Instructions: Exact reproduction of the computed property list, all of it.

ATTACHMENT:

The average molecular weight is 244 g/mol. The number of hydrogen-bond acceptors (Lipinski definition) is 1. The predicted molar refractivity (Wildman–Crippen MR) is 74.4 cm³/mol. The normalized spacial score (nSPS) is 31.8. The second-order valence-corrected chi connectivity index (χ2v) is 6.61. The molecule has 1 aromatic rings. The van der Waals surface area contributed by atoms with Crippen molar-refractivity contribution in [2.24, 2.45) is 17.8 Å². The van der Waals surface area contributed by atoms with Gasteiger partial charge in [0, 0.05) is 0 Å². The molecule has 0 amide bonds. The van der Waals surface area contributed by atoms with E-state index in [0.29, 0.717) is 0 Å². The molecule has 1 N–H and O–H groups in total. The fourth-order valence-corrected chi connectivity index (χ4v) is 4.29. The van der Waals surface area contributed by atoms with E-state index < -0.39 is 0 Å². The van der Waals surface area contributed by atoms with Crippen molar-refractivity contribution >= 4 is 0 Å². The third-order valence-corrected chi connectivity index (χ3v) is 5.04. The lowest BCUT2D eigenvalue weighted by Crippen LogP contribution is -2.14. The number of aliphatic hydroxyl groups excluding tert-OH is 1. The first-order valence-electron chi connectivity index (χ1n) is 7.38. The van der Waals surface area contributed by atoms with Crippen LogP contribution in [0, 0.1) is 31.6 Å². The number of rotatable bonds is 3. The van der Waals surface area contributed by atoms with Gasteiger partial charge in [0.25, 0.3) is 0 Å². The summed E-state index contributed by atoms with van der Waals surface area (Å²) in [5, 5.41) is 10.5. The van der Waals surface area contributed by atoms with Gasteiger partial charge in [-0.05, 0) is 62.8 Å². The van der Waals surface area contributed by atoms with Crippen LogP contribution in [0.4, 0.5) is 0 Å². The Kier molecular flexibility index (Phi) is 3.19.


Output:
The average molecular weight is 244 g/mol. The number of hydrogen-bond acceptors (Lipinski definition) is 1. The predicted molar refractivity (Wildman–Crippen MR) is 74.4 cm³/mol. The normalized spacial score (nSPS) is 31.8. The second-order valence-corrected chi connectivity index (χ2v) is 6.61. The molecule has 1 aromatic rings. The van der Waals surface area contributed by atoms with Crippen molar-refractivity contribution in [2.24, 2.45) is 17.8 Å². The van der Waals surface area contributed by atoms with Gasteiger partial charge in [0, 0.05) is 0 Å². The molecule has 0 amide bonds. The van der Waals surface area contributed by atoms with E-state index in [0.29, 0.717) is 0 Å². The molecule has 1 N–H and O–H groups in total. The fourth-order valence-corrected chi connectivity index (χ4v) is 4.29. The van der Waals surface area contributed by atoms with E-state index < -0.39 is 0 Å². The van der Waals surface area contributed by atoms with Crippen molar-refractivity contribution >= 4 is 0 Å². The third-order valence-corrected chi connectivity index (χ3v) is 5.04. The lowest BCUT2D eigenvalue weighted by Crippen LogP contribution is -2.14. The number of aliphatic hydroxyl groups excluding tert-OH is 1. The first-order valence-electron chi connectivity index (χ1n) is 7.38. The van der Waals surface area contributed by atoms with Crippen LogP contribution in [0, 0.1) is 31.6 Å². The number of rotatable bonds is 3. The van der Waals surface area contributed by atoms with Gasteiger partial charge in [0.25, 0.3) is 0 Å². The summed E-state index contributed by atoms with van der Waals surface area (Å²) in [5, 5.41) is 10.5. The van der Waals surface area contributed by atoms with Gasteiger partial charge in [-0.05, 0) is 62.8 Å². The van der Waals surface area contributed by atoms with Crippen LogP contribution in [0.4, 0.5) is 0 Å². The Kier molecular flexibility index (Phi) is 3.19.